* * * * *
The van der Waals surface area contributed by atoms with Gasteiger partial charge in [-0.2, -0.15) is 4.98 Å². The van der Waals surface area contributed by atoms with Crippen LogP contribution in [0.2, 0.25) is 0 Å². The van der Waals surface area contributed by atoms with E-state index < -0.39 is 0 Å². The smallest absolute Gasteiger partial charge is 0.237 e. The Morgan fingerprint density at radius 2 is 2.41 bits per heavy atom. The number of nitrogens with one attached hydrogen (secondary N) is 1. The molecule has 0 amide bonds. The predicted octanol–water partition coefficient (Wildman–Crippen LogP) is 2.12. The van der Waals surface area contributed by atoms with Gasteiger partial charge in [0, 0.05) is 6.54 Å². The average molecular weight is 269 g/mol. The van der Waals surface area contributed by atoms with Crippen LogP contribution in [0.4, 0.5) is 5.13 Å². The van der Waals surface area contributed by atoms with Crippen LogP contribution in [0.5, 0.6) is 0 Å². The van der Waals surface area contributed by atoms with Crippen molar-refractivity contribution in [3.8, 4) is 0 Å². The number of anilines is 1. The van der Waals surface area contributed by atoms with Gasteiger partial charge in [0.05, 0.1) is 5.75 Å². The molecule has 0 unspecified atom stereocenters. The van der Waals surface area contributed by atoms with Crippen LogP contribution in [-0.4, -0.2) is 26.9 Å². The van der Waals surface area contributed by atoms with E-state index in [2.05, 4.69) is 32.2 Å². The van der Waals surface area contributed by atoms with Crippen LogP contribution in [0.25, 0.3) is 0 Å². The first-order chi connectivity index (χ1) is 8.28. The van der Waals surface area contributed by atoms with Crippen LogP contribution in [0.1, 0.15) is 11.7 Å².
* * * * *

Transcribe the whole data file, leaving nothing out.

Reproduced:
The van der Waals surface area contributed by atoms with Gasteiger partial charge in [-0.2, -0.15) is 4.98 Å². The van der Waals surface area contributed by atoms with Crippen LogP contribution in [0.2, 0.25) is 0 Å². The van der Waals surface area contributed by atoms with E-state index < -0.39 is 0 Å². The smallest absolute Gasteiger partial charge is 0.237 e. The Morgan fingerprint density at radius 2 is 2.41 bits per heavy atom. The number of nitrogens with one attached hydrogen (secondary N) is 1. The molecule has 0 amide bonds. The predicted octanol–water partition coefficient (Wildman–Crippen LogP) is 2.12. The van der Waals surface area contributed by atoms with Gasteiger partial charge in [0, 0.05) is 6.54 Å². The average molecular weight is 269 g/mol. The van der Waals surface area contributed by atoms with Crippen LogP contribution in [0.4, 0.5) is 5.13 Å². The van der Waals surface area contributed by atoms with Crippen LogP contribution in [0.5, 0.6) is 0 Å². The van der Waals surface area contributed by atoms with Crippen molar-refractivity contribution in [3.8, 4) is 0 Å². The number of anilines is 1. The van der Waals surface area contributed by atoms with Gasteiger partial charge in [0.05, 0.1) is 5.75 Å². The molecule has 0 unspecified atom stereocenters. The van der Waals surface area contributed by atoms with Crippen LogP contribution in [-0.4, -0.2) is 26.9 Å². The van der Waals surface area contributed by atoms with E-state index in [2.05, 4.69) is 32.2 Å². The van der Waals surface area contributed by atoms with Crippen LogP contribution in [0.25, 0.3) is 0 Å². The first-order chi connectivity index (χ1) is 8.28. The van der Waals surface area contributed by atoms with Crippen LogP contribution in [0.1, 0.15) is 11.7 Å².